Red Scout Farm is a beautiful secret garden nestled among the trees in Black Mountain, NC.
Mary Carroll and Griffin Dodd, the farm owners, started by planting cover crop in March after their completion of the Farm Beginnings course on their then-fallow plot of family land. Motivated by wanting to feed their growing family great food, Mary Carroll and Griffin participated in the Farm Beginnings program with no prior farming experience. “We relied heavily on the farmer mentors we established relationships with during Farm Beginnings, asking them for equipment recommendations when we were first starting out, as well as using their experience as a framework for understanding the realistic side of what starting our own farm would look like. Thanks to Farm Beginnings, we felt prepared to dive into the world of farming, and are not surprised with what we’ve experienced in our first year.”
Red Scout is truly a neighborhood operation, distributing their goods to a small CSA consisting mostly of their neighbors and selling to a few restaurants. “The realistic side of farming was clearly communicated through Farm Beginnings. From the program, we knew not to expect to make money the first few years, so we made sure we were able to make a significant time commitment to cultivation without relying on the farm financially.” Mary Carroll, one half of the Red Scout team is a yoga instructor at Black Mountain Yoga, and she and her partner, Griffin, a teacher at AB Tech, are balancing their work and farm lives while also raising a child in the area. Being an active part of the Black Mountain community has helped with their market sales at the Black Mountain Farmers Market; they’re the only farm located in Black Mountain selling there, and their community shows up to support.
Because of taking time to ease into the farming world, Red Scout is comfortably in experimentation phase; their acre lot is teeming with countless varieties of each vegetable they’re growing. The purpose of these variety trials is to get to know their pallets, as well as their land. “Learning our land requires planting out of different things to see what works,” Mary Carroll acknowledges as she gestures to her sloped field. With the exception of the four varieties of okra suggested by a local chef, “we’re focusing on vegetables that we like to eat.”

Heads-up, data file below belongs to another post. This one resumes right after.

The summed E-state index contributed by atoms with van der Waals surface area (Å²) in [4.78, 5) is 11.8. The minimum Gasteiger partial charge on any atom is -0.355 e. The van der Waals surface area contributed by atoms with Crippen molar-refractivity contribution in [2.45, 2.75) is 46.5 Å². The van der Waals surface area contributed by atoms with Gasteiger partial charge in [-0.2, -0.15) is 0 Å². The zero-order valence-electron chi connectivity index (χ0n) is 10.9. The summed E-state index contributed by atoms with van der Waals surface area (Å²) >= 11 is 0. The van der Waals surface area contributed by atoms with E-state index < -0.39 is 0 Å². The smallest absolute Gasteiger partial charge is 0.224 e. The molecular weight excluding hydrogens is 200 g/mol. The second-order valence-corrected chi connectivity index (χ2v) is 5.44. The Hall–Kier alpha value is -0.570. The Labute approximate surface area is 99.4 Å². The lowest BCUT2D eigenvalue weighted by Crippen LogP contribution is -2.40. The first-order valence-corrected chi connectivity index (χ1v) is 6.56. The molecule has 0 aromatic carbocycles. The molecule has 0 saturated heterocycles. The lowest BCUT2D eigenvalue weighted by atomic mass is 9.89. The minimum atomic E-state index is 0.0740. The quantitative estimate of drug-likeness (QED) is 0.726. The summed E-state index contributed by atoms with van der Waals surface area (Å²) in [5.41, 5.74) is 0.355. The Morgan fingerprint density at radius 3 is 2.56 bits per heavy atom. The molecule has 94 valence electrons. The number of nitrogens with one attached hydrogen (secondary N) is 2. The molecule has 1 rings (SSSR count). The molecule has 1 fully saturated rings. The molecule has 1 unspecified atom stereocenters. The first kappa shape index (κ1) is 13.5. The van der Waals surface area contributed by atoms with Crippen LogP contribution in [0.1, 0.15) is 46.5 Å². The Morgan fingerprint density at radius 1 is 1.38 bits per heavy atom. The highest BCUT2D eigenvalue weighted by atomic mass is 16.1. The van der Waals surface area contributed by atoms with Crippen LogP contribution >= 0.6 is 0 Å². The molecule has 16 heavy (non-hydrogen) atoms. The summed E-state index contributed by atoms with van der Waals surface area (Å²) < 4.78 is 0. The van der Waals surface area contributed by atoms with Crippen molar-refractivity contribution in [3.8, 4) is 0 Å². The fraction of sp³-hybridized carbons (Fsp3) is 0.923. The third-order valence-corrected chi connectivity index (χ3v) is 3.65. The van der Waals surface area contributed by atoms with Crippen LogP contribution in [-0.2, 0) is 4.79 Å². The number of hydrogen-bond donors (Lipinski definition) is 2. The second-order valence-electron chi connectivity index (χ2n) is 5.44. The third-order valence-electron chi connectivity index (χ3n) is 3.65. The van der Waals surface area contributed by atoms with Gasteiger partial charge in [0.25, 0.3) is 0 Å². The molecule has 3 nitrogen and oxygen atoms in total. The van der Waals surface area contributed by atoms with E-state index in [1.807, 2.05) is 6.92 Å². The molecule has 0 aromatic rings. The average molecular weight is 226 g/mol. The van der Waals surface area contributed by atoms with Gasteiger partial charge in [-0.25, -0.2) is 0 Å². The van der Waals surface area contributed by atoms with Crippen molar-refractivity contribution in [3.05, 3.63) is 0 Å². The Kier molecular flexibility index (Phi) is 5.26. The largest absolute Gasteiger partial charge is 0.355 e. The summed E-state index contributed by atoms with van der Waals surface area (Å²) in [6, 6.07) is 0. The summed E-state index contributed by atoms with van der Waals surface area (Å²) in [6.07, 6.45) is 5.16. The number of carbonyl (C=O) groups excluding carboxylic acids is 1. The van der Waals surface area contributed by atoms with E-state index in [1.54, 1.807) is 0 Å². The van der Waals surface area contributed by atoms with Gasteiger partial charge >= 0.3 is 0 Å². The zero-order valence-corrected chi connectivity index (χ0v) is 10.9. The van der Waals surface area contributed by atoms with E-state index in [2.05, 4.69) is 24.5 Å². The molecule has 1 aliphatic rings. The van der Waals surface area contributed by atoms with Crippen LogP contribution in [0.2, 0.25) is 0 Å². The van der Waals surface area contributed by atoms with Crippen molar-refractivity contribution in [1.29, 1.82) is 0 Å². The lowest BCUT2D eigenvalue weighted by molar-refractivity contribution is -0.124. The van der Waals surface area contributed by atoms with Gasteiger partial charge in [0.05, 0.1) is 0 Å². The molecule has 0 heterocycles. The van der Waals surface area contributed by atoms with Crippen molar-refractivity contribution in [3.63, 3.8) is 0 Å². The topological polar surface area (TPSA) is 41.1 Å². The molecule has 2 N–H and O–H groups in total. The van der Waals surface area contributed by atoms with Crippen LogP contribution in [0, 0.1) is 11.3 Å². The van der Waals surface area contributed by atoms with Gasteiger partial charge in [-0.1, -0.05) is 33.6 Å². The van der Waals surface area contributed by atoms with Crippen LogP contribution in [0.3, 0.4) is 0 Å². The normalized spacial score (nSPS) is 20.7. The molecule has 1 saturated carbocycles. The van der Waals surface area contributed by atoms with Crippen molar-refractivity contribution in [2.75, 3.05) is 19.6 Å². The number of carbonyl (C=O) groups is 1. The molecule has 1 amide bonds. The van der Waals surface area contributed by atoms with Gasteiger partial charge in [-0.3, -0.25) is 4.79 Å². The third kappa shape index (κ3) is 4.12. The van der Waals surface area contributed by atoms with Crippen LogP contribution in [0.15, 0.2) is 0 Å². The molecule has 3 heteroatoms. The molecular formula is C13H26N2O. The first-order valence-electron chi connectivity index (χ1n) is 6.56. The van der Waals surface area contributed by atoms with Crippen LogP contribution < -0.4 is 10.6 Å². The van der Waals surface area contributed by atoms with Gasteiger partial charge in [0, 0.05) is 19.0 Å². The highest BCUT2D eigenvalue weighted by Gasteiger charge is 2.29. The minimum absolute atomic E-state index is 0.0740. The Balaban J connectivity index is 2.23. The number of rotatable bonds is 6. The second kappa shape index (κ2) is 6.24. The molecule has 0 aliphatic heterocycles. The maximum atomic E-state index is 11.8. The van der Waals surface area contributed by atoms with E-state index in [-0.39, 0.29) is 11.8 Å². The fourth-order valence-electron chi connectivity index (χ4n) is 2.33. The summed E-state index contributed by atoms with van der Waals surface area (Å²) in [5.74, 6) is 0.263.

The Farm Beginnings Collaborative is a national alliance of independent regional groups of farmers and farmer-training support organizations working together to promote a community-based farmer training model, rooted in sustainable principles, and farmer led. The Organic Growers School joined the Farm Beginnings Collaborative in 2015, offering the first session this past winter, boasting 20 Farm Beginnings graduates. The program is designed around 60 hours of business training classes and 45 hours of production training. Our region boasts many benefits for those interested in starting a small farming operation, which Mary Carroll, as a new member of this community, is quick to point out; “We’re lucky to live in an area with resources such as Organic Growers School, Appalachian Sustainable Agriculture Project, and the CRAFT Network. We feel very supported by the resources all of these organizations provide to new farmers,”
Farm Beginnings taps into these local resources as well. Tuition covers admission to both the OGS Spring and Harvest Conferences’, the ASAP Business of Farming Conference, and a year-long membership in the CRAFT Network. Partial scholarships are available, as well, to offset tuition costs.
Sera Deva has a B.S. in Microbiology and Agroecology from The Evergreen State College. Along with lab and garden work, she also loves writing about alternative farming techniques and food-based communities. Her own project, developed over the last year, is called The Driving Food Home Collective, which works to empower young women to publish investigative writing about food and farming organizations across the United States (www.drivingfoodhome.com). She currently resides in Celo, NC and spends her time working in local food and farm advocacy, homesteading, and frolicking in the South Toe Valley.